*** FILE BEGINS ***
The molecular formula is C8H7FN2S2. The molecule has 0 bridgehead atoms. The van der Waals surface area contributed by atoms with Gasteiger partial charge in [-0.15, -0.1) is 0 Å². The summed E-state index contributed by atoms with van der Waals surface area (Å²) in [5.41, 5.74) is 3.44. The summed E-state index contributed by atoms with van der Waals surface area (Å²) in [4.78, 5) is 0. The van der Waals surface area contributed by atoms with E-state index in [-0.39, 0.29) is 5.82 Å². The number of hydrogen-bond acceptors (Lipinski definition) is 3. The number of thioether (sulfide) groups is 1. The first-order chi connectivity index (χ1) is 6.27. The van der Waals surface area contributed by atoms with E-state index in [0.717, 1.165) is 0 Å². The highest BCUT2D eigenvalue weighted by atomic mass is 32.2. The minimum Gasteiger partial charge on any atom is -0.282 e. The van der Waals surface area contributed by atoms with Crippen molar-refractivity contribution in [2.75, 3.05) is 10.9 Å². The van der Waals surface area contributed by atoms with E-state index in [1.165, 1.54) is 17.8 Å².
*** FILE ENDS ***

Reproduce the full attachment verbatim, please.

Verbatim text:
The molecular formula is C8H7FN2S2. The molecule has 0 bridgehead atoms. The van der Waals surface area contributed by atoms with Gasteiger partial charge in [-0.15, -0.1) is 0 Å². The summed E-state index contributed by atoms with van der Waals surface area (Å²) in [5.41, 5.74) is 3.44. The summed E-state index contributed by atoms with van der Waals surface area (Å²) in [4.78, 5) is 0. The van der Waals surface area contributed by atoms with E-state index in [-0.39, 0.29) is 5.82 Å². The number of hydrogen-bond acceptors (Lipinski definition) is 3. The number of thioether (sulfide) groups is 1. The first-order chi connectivity index (χ1) is 6.27. The van der Waals surface area contributed by atoms with E-state index in [0.717, 1.165) is 0 Å². The highest BCUT2D eigenvalue weighted by atomic mass is 32.2. The minimum Gasteiger partial charge on any atom is -0.282 e. The van der Waals surface area contributed by atoms with Crippen molar-refractivity contribution in [2.75, 3.05) is 10.9 Å². The van der Waals surface area contributed by atoms with E-state index in [1.165, 1.54) is 17.8 Å².